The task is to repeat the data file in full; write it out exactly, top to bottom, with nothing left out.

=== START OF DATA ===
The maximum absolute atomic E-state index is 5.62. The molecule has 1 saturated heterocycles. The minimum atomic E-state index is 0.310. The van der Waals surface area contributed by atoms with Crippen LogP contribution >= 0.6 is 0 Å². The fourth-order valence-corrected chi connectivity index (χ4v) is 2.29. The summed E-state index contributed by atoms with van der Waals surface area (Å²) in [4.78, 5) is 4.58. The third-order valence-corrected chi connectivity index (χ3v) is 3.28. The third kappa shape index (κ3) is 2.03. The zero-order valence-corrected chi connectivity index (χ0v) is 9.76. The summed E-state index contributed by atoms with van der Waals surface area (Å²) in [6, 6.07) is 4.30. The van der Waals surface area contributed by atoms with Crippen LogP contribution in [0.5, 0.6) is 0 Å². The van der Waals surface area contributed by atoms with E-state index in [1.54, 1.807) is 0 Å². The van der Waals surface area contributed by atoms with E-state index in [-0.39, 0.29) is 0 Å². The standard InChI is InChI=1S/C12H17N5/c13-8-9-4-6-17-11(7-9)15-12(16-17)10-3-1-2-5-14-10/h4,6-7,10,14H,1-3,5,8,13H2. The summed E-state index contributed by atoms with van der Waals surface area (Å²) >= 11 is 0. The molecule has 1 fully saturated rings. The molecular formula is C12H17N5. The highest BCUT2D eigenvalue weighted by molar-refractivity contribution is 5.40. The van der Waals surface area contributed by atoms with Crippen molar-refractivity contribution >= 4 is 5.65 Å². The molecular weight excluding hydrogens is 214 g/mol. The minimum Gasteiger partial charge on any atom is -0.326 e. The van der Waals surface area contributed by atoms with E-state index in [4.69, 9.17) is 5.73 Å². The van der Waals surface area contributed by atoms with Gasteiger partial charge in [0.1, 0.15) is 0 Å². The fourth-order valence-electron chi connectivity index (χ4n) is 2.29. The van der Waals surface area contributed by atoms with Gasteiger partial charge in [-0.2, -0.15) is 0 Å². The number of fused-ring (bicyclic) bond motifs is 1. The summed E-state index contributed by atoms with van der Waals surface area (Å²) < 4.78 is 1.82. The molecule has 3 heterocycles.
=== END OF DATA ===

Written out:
The maximum absolute atomic E-state index is 5.62. The molecule has 1 saturated heterocycles. The minimum atomic E-state index is 0.310. The van der Waals surface area contributed by atoms with Crippen LogP contribution >= 0.6 is 0 Å². The fourth-order valence-corrected chi connectivity index (χ4v) is 2.29. The summed E-state index contributed by atoms with van der Waals surface area (Å²) in [4.78, 5) is 4.58. The third-order valence-corrected chi connectivity index (χ3v) is 3.28. The third kappa shape index (κ3) is 2.03. The zero-order valence-corrected chi connectivity index (χ0v) is 9.76. The summed E-state index contributed by atoms with van der Waals surface area (Å²) in [6, 6.07) is 4.30. The van der Waals surface area contributed by atoms with Crippen LogP contribution in [0.5, 0.6) is 0 Å². The van der Waals surface area contributed by atoms with E-state index in [1.54, 1.807) is 0 Å². The van der Waals surface area contributed by atoms with E-state index in [-0.39, 0.29) is 0 Å². The standard InChI is InChI=1S/C12H17N5/c13-8-9-4-6-17-11(7-9)15-12(16-17)10-3-1-2-5-14-10/h4,6-7,10,14H,1-3,5,8,13H2. The summed E-state index contributed by atoms with van der Waals surface area (Å²) >= 11 is 0. The molecule has 1 fully saturated rings. The molecular formula is C12H17N5. The highest BCUT2D eigenvalue weighted by molar-refractivity contribution is 5.40. The van der Waals surface area contributed by atoms with Crippen molar-refractivity contribution >= 4 is 5.65 Å². The molecular weight excluding hydrogens is 214 g/mol. The minimum Gasteiger partial charge on any atom is -0.326 e. The van der Waals surface area contributed by atoms with E-state index in [4.69, 9.17) is 5.73 Å². The van der Waals surface area contributed by atoms with Gasteiger partial charge in [0.1, 0.15) is 0 Å². The fourth-order valence-electron chi connectivity index (χ4n) is 2.29. The van der Waals surface area contributed by atoms with Gasteiger partial charge in [-0.2, -0.15) is 0 Å². The number of fused-ring (bicyclic) bond motifs is 1. The summed E-state index contributed by atoms with van der Waals surface area (Å²) < 4.78 is 1.82. The molecule has 3 heterocycles.